(On Cable TV, October 2015) I may be seeing too many movies lately, because it seems to me that I’d already seen The Bounty Hunter before even seeing it. I suppose that having Jennifer Aniston and Gerald Butler play close to their usual screen persona doesn’t help, nor does a basic by-the-number hybrid plot between romance and gentle crime comedy. It feels a lot like the latter One for the Money, or like most movies in which Butler plays a likable cad, or all movies where Aniston simply recites lines in her endearing personality-free way of hers. There isn’t much to distinguish The Bounty Hunter from countless other similar films, and if the result does have an acceptable forward narrative rhythm (as in; it doesn’t feel as it’s too much effort to watch it once it starts), that doesn’t necessarily translate into much more than a very marginal recommendation, mostly to those who think that they’ll enjoy that same kind of material.
(On TV, December 2014) A good chunk of Jim Carrey’s early filmography from Ace Ventura to Liar, Liar (both also directed by Bruce Almighty’s Tom Shadyac) is made of high-concept comedies built around Carrey’s mannerisms,: Past 2003, Carrey would attempt more and more dramatic roles, and his return to comedy would either feel dated or aimed in a different direction. In this light, Bruce Almighty certainly feels like the last in a good Shadyac / Carrey line-up, offering Carrey the chance to play both mild-mannered everyday-man and unhinged rubber-faced maniac. The premise couldn’t be simpler: Following a terrible day, an ordinary man curses God and is given his powers and responsibilities to see if he would do better. As an excuse for Carrey to play with divine powers, it couldn’t be better: water parts, girlfriends get curvier and various religion-based puns rain down on the audience. It’s not hilarious, but it’s relatively amusing, almost entirely unthreatening despite the religious subject matter and Carrey gets one good reason to play the kind of comedy that made him famous. Morgan Freeman is perfect as God, while Steve Carrell has an early supporting role as a foil and Jennifer Anniston is cute but unremarkable as the perfunctory girlfriend. For all of the chuckles, though, there are few outright laughs, and the film’s insistence to remain respectfully grounded (all the way to third-act sermons) stops its absurdity from being more gripping. The results, in other words, don’t quite live up to the premise and the result settles for a middling average.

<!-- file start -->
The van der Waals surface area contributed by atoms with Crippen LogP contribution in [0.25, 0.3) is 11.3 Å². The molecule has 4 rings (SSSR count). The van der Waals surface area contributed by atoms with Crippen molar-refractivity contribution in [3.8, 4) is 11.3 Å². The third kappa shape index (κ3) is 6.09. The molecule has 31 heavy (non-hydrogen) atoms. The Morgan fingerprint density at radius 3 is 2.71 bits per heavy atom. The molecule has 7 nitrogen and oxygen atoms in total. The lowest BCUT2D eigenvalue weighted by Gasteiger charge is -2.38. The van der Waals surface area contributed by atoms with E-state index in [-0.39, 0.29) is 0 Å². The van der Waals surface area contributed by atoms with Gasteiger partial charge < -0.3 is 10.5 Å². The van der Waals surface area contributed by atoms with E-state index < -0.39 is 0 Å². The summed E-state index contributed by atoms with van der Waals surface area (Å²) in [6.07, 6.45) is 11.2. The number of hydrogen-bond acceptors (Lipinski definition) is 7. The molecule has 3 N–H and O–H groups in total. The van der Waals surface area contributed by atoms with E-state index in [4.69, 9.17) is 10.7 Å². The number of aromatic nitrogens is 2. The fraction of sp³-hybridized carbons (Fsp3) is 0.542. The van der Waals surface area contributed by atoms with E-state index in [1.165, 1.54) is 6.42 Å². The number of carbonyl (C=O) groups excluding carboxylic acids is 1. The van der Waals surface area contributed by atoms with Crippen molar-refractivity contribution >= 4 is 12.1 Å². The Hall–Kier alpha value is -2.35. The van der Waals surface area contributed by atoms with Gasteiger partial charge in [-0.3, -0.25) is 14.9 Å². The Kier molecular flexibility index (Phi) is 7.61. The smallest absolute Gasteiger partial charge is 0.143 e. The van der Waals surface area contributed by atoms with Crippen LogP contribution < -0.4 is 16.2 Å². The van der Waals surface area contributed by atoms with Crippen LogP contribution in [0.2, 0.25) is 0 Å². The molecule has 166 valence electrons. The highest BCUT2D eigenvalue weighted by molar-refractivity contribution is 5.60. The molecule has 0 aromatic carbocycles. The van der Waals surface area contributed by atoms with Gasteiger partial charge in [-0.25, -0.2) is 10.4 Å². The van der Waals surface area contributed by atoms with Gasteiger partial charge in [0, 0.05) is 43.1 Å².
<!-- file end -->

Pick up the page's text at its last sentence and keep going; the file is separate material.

(Video on Demand, December 2013) There’s little in We’re the Millers to suggest that it’s more than a middle-of-the-road Hollywood family comedy, but sociologists and policy wonks may be fascinated to note that public acceptance of soft drugs is now high enough that a mainstream Hollywood comedy can feature protagonists smuggling tons of marijuana into the United States without raising much of an eyebrow. It helps a lot that the film is both broad and amiable enough to soften the blow: Our hero-dealer (Jason Sudeikis, making a career out of playing lovable pushers and likable perverts) is nowhere as bad as the other dealers in the story, and at its core this is a film about misfits building a family together, which pretty much fits Middle-America’s core values. Not that this is a PG-rated film by any stretch of the imagination: it earns its R rating through copious drug references, sexual content, comic violence and pervasive profanity. However, We’re the Miller seems almost innocuous compared to some of its gross-out R-rated comic brethrens of a decade ago: it’s never mean-spirited, keeps its wilder references implied rather than demonstrated (for instance, while the entire plot is drug-based, you never see anyone doing drugs) and eventually builds toward the kind of conclusion that everyone can cheer for. The jokes are numerous enough that some will stick even when others won’t, earning enough chuckles to make the film a success for nearly everyone. While We’re the Millers may not be as hilarious as it could have been, and suffers from Jennifer Aniston’s bland screen persona (she earns a laugh when revealed as a stripper, but it’s a laugh at her expense –many other actresses could have done quite a bit better in this role), it’s good enough to keep audiences satisfied, and that’s in keeping with the film’s place as a big Hollywood comedy.